This is a pair of train tracks that they made. They made the two pieces separated, but at the same time. You can make multiple objects at the same time as long as you start them at the same time–you can’t start an object and then start another one while the first is still in progress. The train tracks fit together really nicely.






Their teen workshop made a bunch of little superhero action figures.


Here’s Superman and Batman, though the chest symbols can be a little hard to make out in the pictures.









Fortunately the plastic takes paint very nicely, if you want your creation to be multiple colours (this model printer can only work with one colour of plastic at a time, though there are many different colours that you can buy).

Oakville-20140624-00778The whole event was hugely fascinating. They had a few laptops set up so you could look at Thingiverse designs and some of the CAD programs, which was a ton of fun once I was able to get some time on one (the kids loved playing with them). The volunteers and library staff were very knowledgeable and willing to answer any questions–I had a lot! Though I think the most knowledgeable one of all was a mid-teens boy who was attending the event–he seemed to know more about how the printers work than everyone else there! I particularly want to compliment Stephanie from the Children’s Department–she was standing right beside the printer and was incredibly patient with all of the kids (and me) asking her incessant questions.

It was a really fun event, and the 3D printer and it’s possibilities are fascinating. We really are living in a Star Trek world–we have communicators and PADDs (cell phones and tablets) and now we’re on our way to having replicators. I hope they have some workshops for adults soon–I want to play with one some more!

Today I Read…My Dog is as Smelly as Dirty Socks

My Dog is as Smelly as Dirty SocksToday I read My Dog is as Smelly as Dirty Socks and Other Funny Family Portraits by Hanoch Piven.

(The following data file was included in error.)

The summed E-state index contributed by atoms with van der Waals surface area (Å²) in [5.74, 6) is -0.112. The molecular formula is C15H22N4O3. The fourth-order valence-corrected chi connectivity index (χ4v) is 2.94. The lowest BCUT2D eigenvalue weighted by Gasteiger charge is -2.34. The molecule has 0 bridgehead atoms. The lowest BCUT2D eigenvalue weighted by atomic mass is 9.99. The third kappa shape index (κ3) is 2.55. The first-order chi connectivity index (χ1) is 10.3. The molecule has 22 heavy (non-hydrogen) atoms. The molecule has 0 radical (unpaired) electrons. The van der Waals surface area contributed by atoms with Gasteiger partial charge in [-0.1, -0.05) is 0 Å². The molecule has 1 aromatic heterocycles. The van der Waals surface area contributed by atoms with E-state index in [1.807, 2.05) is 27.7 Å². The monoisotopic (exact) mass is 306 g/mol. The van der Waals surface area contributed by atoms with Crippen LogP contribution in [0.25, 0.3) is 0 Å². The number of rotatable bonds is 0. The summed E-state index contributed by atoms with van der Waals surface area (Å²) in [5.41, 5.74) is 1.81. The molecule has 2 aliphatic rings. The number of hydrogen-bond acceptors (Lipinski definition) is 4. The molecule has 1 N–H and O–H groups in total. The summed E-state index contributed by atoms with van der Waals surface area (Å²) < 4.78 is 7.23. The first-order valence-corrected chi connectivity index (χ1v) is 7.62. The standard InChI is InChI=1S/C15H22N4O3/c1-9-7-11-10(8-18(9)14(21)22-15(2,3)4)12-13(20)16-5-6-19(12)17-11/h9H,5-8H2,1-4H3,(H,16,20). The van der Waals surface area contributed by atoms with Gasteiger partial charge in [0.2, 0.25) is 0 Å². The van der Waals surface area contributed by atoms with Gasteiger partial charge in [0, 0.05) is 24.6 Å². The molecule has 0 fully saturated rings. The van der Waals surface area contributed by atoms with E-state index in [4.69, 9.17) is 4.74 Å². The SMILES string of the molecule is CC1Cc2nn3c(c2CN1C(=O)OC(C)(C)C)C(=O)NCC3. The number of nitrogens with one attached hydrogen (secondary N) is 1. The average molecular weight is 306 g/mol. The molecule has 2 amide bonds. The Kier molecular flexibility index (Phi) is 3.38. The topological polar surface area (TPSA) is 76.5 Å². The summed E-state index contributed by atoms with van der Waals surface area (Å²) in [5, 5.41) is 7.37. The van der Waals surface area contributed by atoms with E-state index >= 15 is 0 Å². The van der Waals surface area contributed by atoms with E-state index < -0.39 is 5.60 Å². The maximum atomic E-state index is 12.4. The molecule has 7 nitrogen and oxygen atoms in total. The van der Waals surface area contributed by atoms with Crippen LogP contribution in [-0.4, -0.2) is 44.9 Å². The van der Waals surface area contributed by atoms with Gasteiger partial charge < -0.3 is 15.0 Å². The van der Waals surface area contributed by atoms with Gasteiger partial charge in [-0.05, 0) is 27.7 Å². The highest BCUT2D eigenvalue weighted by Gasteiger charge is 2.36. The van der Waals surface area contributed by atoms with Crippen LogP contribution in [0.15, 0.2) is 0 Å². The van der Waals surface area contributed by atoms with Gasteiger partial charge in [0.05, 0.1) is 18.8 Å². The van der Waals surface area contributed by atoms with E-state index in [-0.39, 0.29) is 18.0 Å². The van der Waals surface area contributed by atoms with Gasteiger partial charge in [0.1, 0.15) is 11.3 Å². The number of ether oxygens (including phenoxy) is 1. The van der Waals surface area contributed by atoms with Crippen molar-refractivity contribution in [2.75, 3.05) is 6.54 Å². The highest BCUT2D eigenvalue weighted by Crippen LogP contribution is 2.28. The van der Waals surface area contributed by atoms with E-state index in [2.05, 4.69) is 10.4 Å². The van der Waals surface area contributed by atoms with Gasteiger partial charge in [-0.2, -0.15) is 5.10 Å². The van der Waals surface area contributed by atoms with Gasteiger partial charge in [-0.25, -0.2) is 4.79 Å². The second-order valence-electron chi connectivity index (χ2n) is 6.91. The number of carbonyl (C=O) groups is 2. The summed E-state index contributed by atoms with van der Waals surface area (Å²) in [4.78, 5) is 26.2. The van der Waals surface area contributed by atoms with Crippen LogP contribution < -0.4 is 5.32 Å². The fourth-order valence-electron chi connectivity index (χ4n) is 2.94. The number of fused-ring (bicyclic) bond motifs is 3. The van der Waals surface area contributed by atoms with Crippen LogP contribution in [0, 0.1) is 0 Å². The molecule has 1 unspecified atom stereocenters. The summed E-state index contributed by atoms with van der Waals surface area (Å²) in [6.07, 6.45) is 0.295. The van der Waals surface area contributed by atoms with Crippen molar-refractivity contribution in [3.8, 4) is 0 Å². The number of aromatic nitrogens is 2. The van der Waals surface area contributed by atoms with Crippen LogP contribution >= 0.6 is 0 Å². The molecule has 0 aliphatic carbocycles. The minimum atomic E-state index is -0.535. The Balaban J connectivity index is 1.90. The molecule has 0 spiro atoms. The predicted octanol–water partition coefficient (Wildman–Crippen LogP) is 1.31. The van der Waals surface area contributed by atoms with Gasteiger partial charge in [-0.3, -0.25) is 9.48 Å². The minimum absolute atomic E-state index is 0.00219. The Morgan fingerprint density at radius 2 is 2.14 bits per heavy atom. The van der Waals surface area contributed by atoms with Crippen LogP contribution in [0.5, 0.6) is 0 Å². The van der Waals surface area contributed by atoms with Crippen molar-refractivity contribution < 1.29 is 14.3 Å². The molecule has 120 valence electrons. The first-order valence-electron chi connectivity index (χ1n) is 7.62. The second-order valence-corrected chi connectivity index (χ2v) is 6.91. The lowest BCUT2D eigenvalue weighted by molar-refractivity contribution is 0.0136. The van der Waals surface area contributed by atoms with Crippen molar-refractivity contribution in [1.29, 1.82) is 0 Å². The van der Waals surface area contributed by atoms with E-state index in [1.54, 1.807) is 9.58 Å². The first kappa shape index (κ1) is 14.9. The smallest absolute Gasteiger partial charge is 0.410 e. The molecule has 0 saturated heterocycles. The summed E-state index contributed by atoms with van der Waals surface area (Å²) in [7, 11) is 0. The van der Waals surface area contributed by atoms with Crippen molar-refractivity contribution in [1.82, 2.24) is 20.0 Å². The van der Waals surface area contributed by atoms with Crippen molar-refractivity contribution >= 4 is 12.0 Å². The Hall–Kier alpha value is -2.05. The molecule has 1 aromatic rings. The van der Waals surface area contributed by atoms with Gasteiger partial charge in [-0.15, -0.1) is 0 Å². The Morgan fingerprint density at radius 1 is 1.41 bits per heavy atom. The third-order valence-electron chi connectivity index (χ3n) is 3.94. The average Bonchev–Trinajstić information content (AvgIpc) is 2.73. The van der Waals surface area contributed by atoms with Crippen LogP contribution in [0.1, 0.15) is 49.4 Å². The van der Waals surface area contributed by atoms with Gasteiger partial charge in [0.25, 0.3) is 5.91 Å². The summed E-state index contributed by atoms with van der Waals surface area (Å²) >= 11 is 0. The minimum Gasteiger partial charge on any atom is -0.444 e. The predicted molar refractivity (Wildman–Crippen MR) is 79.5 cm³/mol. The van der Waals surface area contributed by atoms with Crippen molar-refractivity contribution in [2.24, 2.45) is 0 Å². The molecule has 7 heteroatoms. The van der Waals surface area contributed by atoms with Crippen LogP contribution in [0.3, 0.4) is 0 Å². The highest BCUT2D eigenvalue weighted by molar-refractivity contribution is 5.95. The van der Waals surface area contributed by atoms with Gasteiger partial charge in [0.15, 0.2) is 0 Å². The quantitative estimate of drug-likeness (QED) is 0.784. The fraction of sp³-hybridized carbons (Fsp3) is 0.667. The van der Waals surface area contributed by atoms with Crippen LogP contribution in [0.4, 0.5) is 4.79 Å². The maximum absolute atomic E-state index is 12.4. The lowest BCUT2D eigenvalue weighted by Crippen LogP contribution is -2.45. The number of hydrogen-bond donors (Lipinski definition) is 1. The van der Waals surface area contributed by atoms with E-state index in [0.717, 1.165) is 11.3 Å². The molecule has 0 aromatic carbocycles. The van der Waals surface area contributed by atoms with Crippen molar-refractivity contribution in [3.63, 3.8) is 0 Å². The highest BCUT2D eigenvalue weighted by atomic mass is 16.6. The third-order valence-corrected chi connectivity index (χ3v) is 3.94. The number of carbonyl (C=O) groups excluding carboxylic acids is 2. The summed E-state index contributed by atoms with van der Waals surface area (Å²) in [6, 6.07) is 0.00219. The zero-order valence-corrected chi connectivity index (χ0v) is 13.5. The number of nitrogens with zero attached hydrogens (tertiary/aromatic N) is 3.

My teacher asked me to draw my family, but it didn’t look like them, so I made it better. Now you can see my jumpy, fun, nutty daddy, and my soft, bright, yummy mommy, and  my strong, sneaky, piggy big brother, and my loud, Loud, LOUD baby brother, and my stinky, icky, smelly dog Schmutz, and best of all, you can see ME!


This is a great, very creative story that integrates narrative and visual art and encourages kids to connect physical objects to symbolism. For example, the narrator says her daddy is as playful as a spinning top, and that her mommy is as bright as the brightest light, and shows items like tops and lightbulbs beside the words, and then uses those objects to create the picture of the whole person.

My Dog page 1

My Dog page 2

It’s a very positive story about self-image, since the narrator describes herself last, using all kinds of words like sharp, majestic, colorful, lovely, strong, funny, curious, and with a big heart to love her special family. The book has some words in a larger font, usually the object names beside their picture, so an older reader can point to the words and to their accompanying picture for a beginning reader. The last two pages give examples of adjectives and items which can represent the word, such as using a ruler, numbers, or an owl to show ‘smart’, or a teddy bear, a cotton ball, or a slipper to show ‘soft’.

The Author’s Note says that he got the idea for the book from an art workshop with children and teenagers, where they created family portraits using everyday found objects. This could make a creative, interesting, cheap, and easy art project for all ages, to be done after reading the book.